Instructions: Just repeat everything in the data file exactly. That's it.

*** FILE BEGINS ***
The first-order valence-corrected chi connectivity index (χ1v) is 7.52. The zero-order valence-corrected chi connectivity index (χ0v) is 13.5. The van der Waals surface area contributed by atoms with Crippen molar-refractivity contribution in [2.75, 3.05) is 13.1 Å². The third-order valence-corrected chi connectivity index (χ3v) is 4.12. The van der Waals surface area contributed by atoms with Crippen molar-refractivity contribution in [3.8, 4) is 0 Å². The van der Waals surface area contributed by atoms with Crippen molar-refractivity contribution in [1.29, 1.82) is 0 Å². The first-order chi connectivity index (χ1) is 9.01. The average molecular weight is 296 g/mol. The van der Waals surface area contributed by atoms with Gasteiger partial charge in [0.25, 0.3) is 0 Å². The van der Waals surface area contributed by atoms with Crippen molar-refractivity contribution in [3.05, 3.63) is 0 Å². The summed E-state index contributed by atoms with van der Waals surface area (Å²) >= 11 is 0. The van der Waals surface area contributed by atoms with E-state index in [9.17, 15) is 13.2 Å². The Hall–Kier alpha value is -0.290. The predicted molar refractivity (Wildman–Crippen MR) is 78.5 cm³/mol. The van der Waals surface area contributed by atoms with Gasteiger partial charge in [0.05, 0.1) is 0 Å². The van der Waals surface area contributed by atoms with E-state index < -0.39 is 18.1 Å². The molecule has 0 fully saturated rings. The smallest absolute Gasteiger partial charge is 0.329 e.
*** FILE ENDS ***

The first-order valence-corrected chi connectivity index (χ1v) is 7.52. The zero-order valence-corrected chi connectivity index (χ0v) is 13.5. The van der Waals surface area contributed by atoms with Crippen molar-refractivity contribution in [2.75, 3.05) is 13.1 Å². The third-order valence-corrected chi connectivity index (χ3v) is 4.12. The van der Waals surface area contributed by atoms with Crippen molar-refractivity contribution in [3.8, 4) is 0 Å². The van der Waals surface area contributed by atoms with Crippen molar-refractivity contribution in [1.29, 1.82) is 0 Å². The first-order chi connectivity index (χ1) is 9.01. The average molecular weight is 296 g/mol. The van der Waals surface area contributed by atoms with Gasteiger partial charge in [0.25, 0.3) is 0 Å². The van der Waals surface area contributed by atoms with Crippen molar-refractivity contribution in [3.05, 3.63) is 0 Å². The summed E-state index contributed by atoms with van der Waals surface area (Å²) >= 11 is 0. The van der Waals surface area contributed by atoms with E-state index in [9.17, 15) is 13.2 Å². The Hall–Kier alpha value is -0.290. The predicted molar refractivity (Wildman–Crippen MR) is 78.5 cm³/mol. The van der Waals surface area contributed by atoms with Gasteiger partial charge in [0.05, 0.1) is 0 Å². The van der Waals surface area contributed by atoms with E-state index < -0.39 is 18.1 Å². The molecule has 0 fully saturated rings. The smallest absolute Gasteiger partial charge is 0.329 e.